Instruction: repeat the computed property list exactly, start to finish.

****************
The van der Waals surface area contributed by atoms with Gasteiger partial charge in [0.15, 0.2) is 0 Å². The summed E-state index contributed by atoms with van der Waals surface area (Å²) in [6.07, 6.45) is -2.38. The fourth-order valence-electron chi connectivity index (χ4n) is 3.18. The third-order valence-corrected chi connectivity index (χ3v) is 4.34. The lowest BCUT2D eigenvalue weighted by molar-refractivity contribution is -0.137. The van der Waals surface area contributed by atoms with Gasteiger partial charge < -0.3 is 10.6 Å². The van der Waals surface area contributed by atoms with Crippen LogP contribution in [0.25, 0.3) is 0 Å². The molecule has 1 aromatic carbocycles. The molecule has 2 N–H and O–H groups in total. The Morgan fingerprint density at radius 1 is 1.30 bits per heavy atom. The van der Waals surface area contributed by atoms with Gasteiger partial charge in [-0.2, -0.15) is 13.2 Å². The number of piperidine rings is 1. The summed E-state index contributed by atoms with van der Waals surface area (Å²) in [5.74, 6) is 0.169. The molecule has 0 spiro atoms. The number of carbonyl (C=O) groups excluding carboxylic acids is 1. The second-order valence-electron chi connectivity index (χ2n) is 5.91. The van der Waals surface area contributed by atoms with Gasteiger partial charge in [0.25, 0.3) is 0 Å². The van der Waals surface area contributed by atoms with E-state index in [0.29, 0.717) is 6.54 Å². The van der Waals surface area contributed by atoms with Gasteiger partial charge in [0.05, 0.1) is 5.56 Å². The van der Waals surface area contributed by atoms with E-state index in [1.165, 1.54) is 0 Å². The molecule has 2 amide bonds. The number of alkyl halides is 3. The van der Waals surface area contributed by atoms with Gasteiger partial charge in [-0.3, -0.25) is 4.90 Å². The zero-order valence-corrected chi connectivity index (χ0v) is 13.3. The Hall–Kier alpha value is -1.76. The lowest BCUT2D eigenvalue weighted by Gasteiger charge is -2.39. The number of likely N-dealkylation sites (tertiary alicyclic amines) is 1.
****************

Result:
The van der Waals surface area contributed by atoms with Gasteiger partial charge in [0.15, 0.2) is 0 Å². The summed E-state index contributed by atoms with van der Waals surface area (Å²) in [6.07, 6.45) is -2.38. The fourth-order valence-electron chi connectivity index (χ4n) is 3.18. The third-order valence-corrected chi connectivity index (χ3v) is 4.34. The lowest BCUT2D eigenvalue weighted by molar-refractivity contribution is -0.137. The van der Waals surface area contributed by atoms with Gasteiger partial charge < -0.3 is 10.6 Å². The van der Waals surface area contributed by atoms with Crippen LogP contribution in [0.25, 0.3) is 0 Å². The molecule has 1 aromatic carbocycles. The molecule has 2 N–H and O–H groups in total. The Morgan fingerprint density at radius 1 is 1.30 bits per heavy atom. The van der Waals surface area contributed by atoms with Gasteiger partial charge in [-0.2, -0.15) is 13.2 Å². The number of piperidine rings is 1. The summed E-state index contributed by atoms with van der Waals surface area (Å²) in [5.74, 6) is 0.169. The molecule has 0 spiro atoms. The number of carbonyl (C=O) groups excluding carboxylic acids is 1. The second-order valence-electron chi connectivity index (χ2n) is 5.91. The van der Waals surface area contributed by atoms with Gasteiger partial charge in [0.25, 0.3) is 0 Å². The van der Waals surface area contributed by atoms with E-state index in [0.29, 0.717) is 6.54 Å². The van der Waals surface area contributed by atoms with Gasteiger partial charge in [0.05, 0.1) is 5.56 Å². The van der Waals surface area contributed by atoms with E-state index in [1.165, 1.54) is 0 Å². The molecule has 2 amide bonds. The number of alkyl halides is 3. The van der Waals surface area contributed by atoms with Gasteiger partial charge in [-0.3, -0.25) is 4.90 Å². The zero-order valence-corrected chi connectivity index (χ0v) is 13.3. The Hall–Kier alpha value is -1.76. The lowest BCUT2D eigenvalue weighted by Gasteiger charge is -2.39. The number of likely N-dealkylation sites (tertiary alicyclic amines) is 1.